Taliban release 8 South Korean hostages

Updated: 2007-08-29 19:28

"Maybe they (the Taliban) did not achieve all that they demanded, but they achieved a lot in terms of political credibility," said Mustafa Alani, director of security and terrorism studies at the Dubai-based Gulf Research Center. "The fact that the Koreans negotiated with them directly and more or less in their territory ... is in itself an achievement."

Five released South Korean hostages walk in the city of Ghazni August 29, 2007. Taliban insurgents freed eight South Korean hostages in two separate batches on Wednesday, the first of 19 Christian volunteers the Taliban agreed to release. [Reuters]

State Department spokesman Tom Casey said Tuesday that the US wanted the Koreans returned to their families and stressed that US policy was not to make concessions to terrorists.

The deal for the hostages' release was struck during talks between Taliban negotiators and South Korean diplomats in the central city of Ghazni. The Afghan government was not party to the negotiations, which were mediated by the ICRC.

The hostages' relatives in South Korea welcomed news of the deal.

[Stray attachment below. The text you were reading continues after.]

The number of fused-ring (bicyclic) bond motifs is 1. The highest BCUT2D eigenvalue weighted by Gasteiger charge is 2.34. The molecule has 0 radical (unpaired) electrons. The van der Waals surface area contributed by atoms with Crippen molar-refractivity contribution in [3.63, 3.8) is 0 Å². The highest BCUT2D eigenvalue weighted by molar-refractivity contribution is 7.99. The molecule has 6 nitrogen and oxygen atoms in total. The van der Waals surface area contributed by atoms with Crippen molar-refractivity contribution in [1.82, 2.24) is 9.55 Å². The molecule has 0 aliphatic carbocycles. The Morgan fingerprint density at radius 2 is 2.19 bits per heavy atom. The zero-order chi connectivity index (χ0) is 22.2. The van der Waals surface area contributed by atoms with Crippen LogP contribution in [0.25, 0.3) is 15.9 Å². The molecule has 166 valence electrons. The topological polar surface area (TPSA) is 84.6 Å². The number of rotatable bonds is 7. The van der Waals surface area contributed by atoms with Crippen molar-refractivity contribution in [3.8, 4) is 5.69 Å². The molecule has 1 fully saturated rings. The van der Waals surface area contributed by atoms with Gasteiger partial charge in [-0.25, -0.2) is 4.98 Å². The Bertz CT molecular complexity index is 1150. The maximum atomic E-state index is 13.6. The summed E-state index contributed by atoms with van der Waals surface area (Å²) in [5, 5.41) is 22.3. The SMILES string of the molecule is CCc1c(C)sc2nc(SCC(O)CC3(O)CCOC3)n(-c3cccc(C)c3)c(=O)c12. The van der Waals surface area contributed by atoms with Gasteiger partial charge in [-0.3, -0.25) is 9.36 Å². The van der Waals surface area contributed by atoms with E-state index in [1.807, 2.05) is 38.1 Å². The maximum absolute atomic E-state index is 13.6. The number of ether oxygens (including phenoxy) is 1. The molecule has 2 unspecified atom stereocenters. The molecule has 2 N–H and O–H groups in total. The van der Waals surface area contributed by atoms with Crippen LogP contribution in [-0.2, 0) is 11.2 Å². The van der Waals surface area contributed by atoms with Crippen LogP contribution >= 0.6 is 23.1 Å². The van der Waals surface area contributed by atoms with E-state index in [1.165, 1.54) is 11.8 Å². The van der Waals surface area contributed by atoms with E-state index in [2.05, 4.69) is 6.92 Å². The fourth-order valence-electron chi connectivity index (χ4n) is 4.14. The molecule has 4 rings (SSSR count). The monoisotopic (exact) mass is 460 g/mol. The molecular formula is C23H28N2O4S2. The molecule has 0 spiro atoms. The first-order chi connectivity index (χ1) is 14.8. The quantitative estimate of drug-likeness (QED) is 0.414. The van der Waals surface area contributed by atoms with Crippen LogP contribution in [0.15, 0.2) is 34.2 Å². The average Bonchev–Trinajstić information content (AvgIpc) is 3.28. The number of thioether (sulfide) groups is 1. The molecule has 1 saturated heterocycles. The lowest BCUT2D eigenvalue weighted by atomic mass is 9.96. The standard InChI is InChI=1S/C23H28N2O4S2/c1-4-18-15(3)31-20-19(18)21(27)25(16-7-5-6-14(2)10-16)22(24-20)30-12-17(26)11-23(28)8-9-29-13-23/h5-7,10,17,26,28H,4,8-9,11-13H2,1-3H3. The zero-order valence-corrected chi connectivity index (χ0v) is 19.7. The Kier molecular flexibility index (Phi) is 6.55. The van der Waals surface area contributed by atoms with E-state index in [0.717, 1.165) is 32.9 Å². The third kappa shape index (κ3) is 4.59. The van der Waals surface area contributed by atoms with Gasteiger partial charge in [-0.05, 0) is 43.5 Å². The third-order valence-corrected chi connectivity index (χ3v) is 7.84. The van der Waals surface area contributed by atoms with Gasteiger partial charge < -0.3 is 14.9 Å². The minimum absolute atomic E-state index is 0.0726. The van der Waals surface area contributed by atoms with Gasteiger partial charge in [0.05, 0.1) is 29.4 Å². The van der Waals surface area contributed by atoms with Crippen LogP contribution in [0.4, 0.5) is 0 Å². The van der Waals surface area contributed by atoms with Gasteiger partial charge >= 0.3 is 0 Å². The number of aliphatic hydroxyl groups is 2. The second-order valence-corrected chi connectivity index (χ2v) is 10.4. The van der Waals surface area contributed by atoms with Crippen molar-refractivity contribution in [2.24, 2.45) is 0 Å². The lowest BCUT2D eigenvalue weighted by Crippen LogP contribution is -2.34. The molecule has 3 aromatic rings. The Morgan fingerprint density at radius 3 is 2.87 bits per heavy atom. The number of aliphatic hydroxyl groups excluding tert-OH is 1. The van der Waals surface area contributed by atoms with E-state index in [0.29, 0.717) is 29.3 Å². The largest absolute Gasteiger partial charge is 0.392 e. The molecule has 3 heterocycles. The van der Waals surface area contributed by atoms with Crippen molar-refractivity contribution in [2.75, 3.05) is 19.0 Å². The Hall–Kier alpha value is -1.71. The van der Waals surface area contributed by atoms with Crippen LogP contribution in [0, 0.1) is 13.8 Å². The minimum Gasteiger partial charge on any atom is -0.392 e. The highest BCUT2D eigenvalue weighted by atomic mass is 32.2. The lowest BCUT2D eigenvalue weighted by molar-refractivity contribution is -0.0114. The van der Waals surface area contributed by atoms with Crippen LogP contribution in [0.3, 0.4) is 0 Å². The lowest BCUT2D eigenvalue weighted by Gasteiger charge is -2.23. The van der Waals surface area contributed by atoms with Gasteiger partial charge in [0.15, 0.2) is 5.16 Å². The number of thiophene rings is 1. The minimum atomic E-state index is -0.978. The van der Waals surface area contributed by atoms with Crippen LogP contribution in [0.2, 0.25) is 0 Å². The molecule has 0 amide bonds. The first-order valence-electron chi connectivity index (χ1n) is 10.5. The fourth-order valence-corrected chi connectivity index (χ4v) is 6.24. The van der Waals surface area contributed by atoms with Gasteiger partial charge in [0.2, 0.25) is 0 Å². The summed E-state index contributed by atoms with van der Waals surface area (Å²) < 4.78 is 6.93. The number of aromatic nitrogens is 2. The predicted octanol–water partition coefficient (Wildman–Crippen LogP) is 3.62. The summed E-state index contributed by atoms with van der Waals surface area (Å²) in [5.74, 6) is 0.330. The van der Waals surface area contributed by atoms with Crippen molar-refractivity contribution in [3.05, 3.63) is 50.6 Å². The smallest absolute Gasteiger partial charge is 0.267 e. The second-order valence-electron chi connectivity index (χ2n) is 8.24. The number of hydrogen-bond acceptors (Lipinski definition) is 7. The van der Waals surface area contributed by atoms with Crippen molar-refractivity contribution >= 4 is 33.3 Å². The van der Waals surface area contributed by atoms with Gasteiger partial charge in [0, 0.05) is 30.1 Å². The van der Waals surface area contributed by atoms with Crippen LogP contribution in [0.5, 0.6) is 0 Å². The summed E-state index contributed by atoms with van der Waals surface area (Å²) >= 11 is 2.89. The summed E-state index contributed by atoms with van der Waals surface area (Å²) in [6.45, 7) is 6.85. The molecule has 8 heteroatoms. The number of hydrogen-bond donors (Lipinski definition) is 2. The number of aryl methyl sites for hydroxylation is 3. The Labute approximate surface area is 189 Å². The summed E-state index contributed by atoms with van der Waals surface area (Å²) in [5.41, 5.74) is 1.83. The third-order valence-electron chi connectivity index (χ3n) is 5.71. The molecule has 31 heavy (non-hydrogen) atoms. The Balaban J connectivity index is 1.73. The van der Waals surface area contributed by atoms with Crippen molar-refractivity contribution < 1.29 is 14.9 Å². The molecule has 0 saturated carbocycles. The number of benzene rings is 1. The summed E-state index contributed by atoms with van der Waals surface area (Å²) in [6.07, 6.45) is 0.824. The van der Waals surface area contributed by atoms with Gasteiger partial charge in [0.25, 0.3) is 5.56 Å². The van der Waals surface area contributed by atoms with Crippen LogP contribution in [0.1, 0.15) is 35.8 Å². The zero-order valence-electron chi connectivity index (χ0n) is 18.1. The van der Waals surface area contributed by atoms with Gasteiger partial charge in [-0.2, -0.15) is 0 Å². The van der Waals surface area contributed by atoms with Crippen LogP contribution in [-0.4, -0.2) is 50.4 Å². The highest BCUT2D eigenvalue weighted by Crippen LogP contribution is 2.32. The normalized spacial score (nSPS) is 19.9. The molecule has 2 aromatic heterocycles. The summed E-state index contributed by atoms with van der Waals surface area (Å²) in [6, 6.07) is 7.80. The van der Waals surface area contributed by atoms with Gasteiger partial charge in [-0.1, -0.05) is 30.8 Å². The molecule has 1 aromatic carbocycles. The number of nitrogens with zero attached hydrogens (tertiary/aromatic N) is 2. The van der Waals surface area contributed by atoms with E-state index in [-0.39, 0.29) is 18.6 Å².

"I would like to dance," said Cho Myung-ho, mother of 28-year-old hostage Lee Joo-yeon.

South Korean presidential spokesman Cheon Ho-sun said the deal had been reached "on the condition that South Korea withdraws troops by the end of the year and South Korea suspends missionary work in Afghanistan."

Cha Sung-min, whose 32-year-old sister, Cha Hye-jin, was among the hostages, said he was "sorry to the public for causing concern, but we thank the government officials for the (impending) release."

"Still, our hearts are broken as two died, so we convey our sympathy to the bereaved family members," said Cha Sung-min, who has served as a spokesman for the hostages' relatives.

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